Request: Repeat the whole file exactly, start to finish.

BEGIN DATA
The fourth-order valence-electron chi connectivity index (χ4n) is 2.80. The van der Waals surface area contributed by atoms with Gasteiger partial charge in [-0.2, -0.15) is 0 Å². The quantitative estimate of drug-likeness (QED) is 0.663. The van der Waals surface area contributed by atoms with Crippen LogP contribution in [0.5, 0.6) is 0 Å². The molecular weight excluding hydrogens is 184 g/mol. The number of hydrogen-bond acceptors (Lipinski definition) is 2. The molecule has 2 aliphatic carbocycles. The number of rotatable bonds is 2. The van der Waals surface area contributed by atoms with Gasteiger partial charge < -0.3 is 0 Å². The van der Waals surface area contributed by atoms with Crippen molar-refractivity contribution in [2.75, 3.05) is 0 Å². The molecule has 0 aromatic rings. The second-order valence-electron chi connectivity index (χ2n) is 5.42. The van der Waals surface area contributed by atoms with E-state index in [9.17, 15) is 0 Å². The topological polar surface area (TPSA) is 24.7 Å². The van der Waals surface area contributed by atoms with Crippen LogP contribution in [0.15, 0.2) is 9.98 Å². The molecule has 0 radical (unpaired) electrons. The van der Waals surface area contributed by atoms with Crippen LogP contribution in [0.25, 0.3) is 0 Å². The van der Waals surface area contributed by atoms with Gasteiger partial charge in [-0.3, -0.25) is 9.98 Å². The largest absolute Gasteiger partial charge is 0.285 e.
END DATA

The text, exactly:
The fourth-order valence-electron chi connectivity index (χ4n) is 2.80. The van der Waals surface area contributed by atoms with Gasteiger partial charge in [-0.2, -0.15) is 0 Å². The quantitative estimate of drug-likeness (QED) is 0.663. The van der Waals surface area contributed by atoms with Crippen LogP contribution in [0.5, 0.6) is 0 Å². The molecular weight excluding hydrogens is 184 g/mol. The number of hydrogen-bond acceptors (Lipinski definition) is 2. The molecule has 2 aliphatic carbocycles. The number of rotatable bonds is 2. The van der Waals surface area contributed by atoms with Gasteiger partial charge < -0.3 is 0 Å². The van der Waals surface area contributed by atoms with Crippen molar-refractivity contribution in [2.75, 3.05) is 0 Å². The molecule has 0 aromatic rings. The second-order valence-electron chi connectivity index (χ2n) is 5.42. The van der Waals surface area contributed by atoms with E-state index in [9.17, 15) is 0 Å². The topological polar surface area (TPSA) is 24.7 Å². The van der Waals surface area contributed by atoms with Crippen LogP contribution in [0.15, 0.2) is 9.98 Å². The molecule has 0 radical (unpaired) electrons. The van der Waals surface area contributed by atoms with Crippen LogP contribution in [0.25, 0.3) is 0 Å². The van der Waals surface area contributed by atoms with Gasteiger partial charge in [-0.3, -0.25) is 9.98 Å². The largest absolute Gasteiger partial charge is 0.285 e.